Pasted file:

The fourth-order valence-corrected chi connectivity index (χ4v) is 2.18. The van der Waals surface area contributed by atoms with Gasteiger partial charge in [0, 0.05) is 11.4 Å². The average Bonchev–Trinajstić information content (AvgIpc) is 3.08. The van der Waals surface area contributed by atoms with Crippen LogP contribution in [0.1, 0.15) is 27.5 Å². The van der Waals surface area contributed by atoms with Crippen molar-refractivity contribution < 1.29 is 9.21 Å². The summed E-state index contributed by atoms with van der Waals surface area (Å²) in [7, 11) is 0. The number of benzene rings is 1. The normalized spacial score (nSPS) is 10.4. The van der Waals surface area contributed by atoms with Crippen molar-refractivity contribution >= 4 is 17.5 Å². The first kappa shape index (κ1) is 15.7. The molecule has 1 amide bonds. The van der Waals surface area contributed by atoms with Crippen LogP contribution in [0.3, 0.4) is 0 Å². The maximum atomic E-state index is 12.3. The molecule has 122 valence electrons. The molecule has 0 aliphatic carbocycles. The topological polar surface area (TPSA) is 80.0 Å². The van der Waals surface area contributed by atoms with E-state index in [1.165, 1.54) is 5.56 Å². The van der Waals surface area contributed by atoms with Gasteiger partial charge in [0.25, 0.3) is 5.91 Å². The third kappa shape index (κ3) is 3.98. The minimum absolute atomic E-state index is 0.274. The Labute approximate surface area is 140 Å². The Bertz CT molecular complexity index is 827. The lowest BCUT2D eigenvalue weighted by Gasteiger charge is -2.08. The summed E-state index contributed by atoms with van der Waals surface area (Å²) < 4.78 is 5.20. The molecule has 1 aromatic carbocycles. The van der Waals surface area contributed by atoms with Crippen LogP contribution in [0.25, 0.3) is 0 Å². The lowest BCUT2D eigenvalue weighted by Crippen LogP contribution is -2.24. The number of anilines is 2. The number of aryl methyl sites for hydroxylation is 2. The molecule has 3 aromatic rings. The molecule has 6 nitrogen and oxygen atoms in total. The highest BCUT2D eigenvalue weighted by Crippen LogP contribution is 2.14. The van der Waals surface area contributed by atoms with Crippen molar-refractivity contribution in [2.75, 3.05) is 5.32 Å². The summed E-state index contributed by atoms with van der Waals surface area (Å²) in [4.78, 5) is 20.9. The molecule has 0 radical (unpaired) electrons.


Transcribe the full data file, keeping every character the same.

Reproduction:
The fourth-order valence-corrected chi connectivity index (χ4v) is 2.18. The van der Waals surface area contributed by atoms with Gasteiger partial charge in [0, 0.05) is 11.4 Å². The average Bonchev–Trinajstić information content (AvgIpc) is 3.08. The van der Waals surface area contributed by atoms with Crippen LogP contribution in [0.1, 0.15) is 27.5 Å². The van der Waals surface area contributed by atoms with Crippen molar-refractivity contribution < 1.29 is 9.21 Å². The summed E-state index contributed by atoms with van der Waals surface area (Å²) in [7, 11) is 0. The number of benzene rings is 1. The normalized spacial score (nSPS) is 10.4. The van der Waals surface area contributed by atoms with Crippen molar-refractivity contribution >= 4 is 17.5 Å². The first kappa shape index (κ1) is 15.7. The molecule has 1 amide bonds. The van der Waals surface area contributed by atoms with Crippen LogP contribution in [0.3, 0.4) is 0 Å². The maximum atomic E-state index is 12.3. The molecule has 122 valence electrons. The molecule has 0 aliphatic carbocycles. The topological polar surface area (TPSA) is 80.0 Å². The van der Waals surface area contributed by atoms with E-state index in [1.165, 1.54) is 5.56 Å². The van der Waals surface area contributed by atoms with Gasteiger partial charge in [0.25, 0.3) is 5.91 Å². The third kappa shape index (κ3) is 3.98. The minimum absolute atomic E-state index is 0.274. The Labute approximate surface area is 140 Å². The Bertz CT molecular complexity index is 827. The lowest BCUT2D eigenvalue weighted by Gasteiger charge is -2.08. The summed E-state index contributed by atoms with van der Waals surface area (Å²) < 4.78 is 5.20. The molecule has 1 aromatic carbocycles. The van der Waals surface area contributed by atoms with Crippen LogP contribution in [0.25, 0.3) is 0 Å². The lowest BCUT2D eigenvalue weighted by Crippen LogP contribution is -2.24. The number of anilines is 2. The number of aryl methyl sites for hydroxylation is 2. The molecule has 3 aromatic rings. The molecule has 6 nitrogen and oxygen atoms in total. The highest BCUT2D eigenvalue weighted by Crippen LogP contribution is 2.14. The van der Waals surface area contributed by atoms with Crippen molar-refractivity contribution in [2.75, 3.05) is 5.32 Å². The summed E-state index contributed by atoms with van der Waals surface area (Å²) in [4.78, 5) is 20.9. The molecule has 0 radical (unpaired) electrons.